• Installation View, The Offering (Tapete de Flores), 2016
. Artificial flowers, natural flowers, dyed sawdust, salt, glue
. 8 meters in diameter.
  • The Offering (Tapete de Flores), 2016
. Artificial flowers, natural flowers, dyed sawdust, salt, glue
. 8 meters in diameter.
  • El Bebedero at Las Arboledas by Armando Salas Portugal, 2013. Book, photograph, frame. 
24.1 x 17.8 x 2.2 cm
  • Installation View, The Offering (Tapete de Flores), 2016
. Artificial flowers, natural flowers, dyed sawdust, salt, glue
. 8 meters in diameter.
  • Installation View, The Archivist Vitrine, 2016. 
Vitrine, facsimile of the Proposal Letter to Federica Zanco and The Proposal, 2016. 
2.02 carat, blue, uncut, diamond with the micro-laser inscription, silver ring setting, ring box, related documents.
  • The Archivist Vitrine, 2016. 
Vitrine, facsimile of the Proposal Letter to Federica Zanco (4 pages.) 89 x 54.5 x 247 cm
  • The Proposal, 2016. 
2.02 carat, blue, uncut, diamond with the micro-laser inscription "I am wholeheartedly yours," silver ring setting, ring box, related documents.

The Proposal

The Proposal presents a climactic moment within Jill Magid’s extended, multimedia artwork, The Barragán Archives, which examines the legacy of Mexican architect and Pritzker Prize-winner Luis Barragán (1902–1988). The multi-year project poses piercing, radical, and pragmatic questions about the forms of power, public access, and copyright that construct artistic legacy. With this work, Magid asks, “What happens to an artist’s legacy when it is owned by a corporation and subject to a country’s laws where none of his architecture exists? Who can access it? Who can’t?”

Through his will, Barragán split his archive into two parts. Along with the vast majority of his architecture, Barragán’s personal archive remains in Mexico at his home, Casa Barragán, which is now a museum and UNESCO World Heritage Site. In 1995, Barragán’s professional archive, including the rights to his name and work and all photographs taken of it, was purchased by the Chairman of the Swiss furniture company Vitra, allegedly as a gift for his fiancé, Federica Zanco; who now serves as Director of the Barragan Foundation. For the last twenty years, however, the archive has been publicly inaccessible, housed in a bunker at Vitra corporate headquarters.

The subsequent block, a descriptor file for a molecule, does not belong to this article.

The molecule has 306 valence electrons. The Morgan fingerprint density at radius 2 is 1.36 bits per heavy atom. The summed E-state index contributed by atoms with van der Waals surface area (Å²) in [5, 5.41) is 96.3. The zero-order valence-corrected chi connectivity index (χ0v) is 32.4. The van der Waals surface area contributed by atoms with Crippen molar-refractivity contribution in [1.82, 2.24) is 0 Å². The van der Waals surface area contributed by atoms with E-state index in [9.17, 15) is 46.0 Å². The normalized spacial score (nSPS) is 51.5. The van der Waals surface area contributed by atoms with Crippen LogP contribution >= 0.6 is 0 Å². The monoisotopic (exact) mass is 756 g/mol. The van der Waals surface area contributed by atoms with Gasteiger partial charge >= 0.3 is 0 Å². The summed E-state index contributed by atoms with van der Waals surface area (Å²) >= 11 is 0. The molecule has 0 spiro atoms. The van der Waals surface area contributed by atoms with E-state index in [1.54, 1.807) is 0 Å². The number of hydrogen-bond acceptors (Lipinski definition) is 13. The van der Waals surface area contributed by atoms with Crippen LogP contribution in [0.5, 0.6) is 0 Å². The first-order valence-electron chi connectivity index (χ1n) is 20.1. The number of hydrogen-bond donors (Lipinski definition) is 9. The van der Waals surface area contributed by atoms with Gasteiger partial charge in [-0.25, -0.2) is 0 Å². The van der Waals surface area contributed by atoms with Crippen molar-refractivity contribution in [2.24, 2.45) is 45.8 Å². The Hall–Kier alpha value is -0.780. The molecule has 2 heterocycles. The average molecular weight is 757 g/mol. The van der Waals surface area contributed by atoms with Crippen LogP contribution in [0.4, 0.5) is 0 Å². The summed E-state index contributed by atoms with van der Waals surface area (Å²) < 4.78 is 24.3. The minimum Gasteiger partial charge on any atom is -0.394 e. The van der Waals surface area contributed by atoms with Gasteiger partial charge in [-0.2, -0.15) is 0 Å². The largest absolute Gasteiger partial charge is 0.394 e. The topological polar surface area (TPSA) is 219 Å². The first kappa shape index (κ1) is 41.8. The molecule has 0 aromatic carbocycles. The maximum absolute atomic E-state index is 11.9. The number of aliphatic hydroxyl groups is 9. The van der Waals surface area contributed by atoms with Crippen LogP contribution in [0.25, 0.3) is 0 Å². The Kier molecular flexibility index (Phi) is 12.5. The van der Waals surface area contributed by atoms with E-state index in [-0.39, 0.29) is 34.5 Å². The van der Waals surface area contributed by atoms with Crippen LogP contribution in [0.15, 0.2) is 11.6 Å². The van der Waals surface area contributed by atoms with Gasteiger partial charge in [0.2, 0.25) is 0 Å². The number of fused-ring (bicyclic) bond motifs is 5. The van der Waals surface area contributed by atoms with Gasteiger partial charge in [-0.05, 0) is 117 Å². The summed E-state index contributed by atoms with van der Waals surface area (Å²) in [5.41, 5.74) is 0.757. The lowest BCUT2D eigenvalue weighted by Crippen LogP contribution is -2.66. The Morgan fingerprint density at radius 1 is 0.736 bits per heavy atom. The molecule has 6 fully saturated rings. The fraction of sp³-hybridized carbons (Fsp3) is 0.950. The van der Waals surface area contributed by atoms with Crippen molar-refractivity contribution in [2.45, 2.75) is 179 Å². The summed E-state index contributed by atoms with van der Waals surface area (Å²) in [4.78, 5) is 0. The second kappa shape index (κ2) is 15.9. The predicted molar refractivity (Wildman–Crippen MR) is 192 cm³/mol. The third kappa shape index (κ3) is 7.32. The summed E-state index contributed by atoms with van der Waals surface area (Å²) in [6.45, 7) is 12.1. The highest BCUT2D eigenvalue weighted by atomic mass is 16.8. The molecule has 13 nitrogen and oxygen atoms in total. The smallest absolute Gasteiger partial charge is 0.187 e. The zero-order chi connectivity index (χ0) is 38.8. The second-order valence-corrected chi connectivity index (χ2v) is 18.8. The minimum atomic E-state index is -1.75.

The Proposal reaches a thrilling and unexpected salvo in Magid’s engagement with Barragán, Zanco, Barragán’s descendants, the Mexican Government, and the indispensable creative legacy that binds them. Through the public exhibition of The Proposal, Magid will present Zanco with the gift of a two-carat diamond engagement ring grown from the cremated remains of Barragán’s body, in exchange for the gift of his archive to Mexico.

The exhibit serves as both a poetic counterproposal to the original gift to Zanco, and a stunning re-animation of the formerly closed scenario. Magid’s gesture elegantly, and forcefully rejoins the divergent paths of Barragán’s professional and personal archives; even as it reveals Barragán’s official and private selves, and the unique interests of the institutions that have become the archives’ guardians. By developing long-term relationships with multiple individual, governmental, and corporate entities, Magid directly engages complex intersections of the psychological with the judicial, national identity and repatriation, international property rights and copyright law, authorship and ownership, the human body and the body of work. On May 31, 2016, Magid proposed to Zanco in Switzerland. The Proposal has not only exhumed Barragán’s physical remains, but opened the possibility to bring his spiritual and artistic legacy up out of the vault and back to life.

The Proposal is commissioned by San Francisco Art Institute. The exhibition is curated by Hesse McGraw, SFAI Vice President for Exhibitions and Public Programs, and organized with Katie Hood Morgan, Assistant Curator and Exhibitions Manager.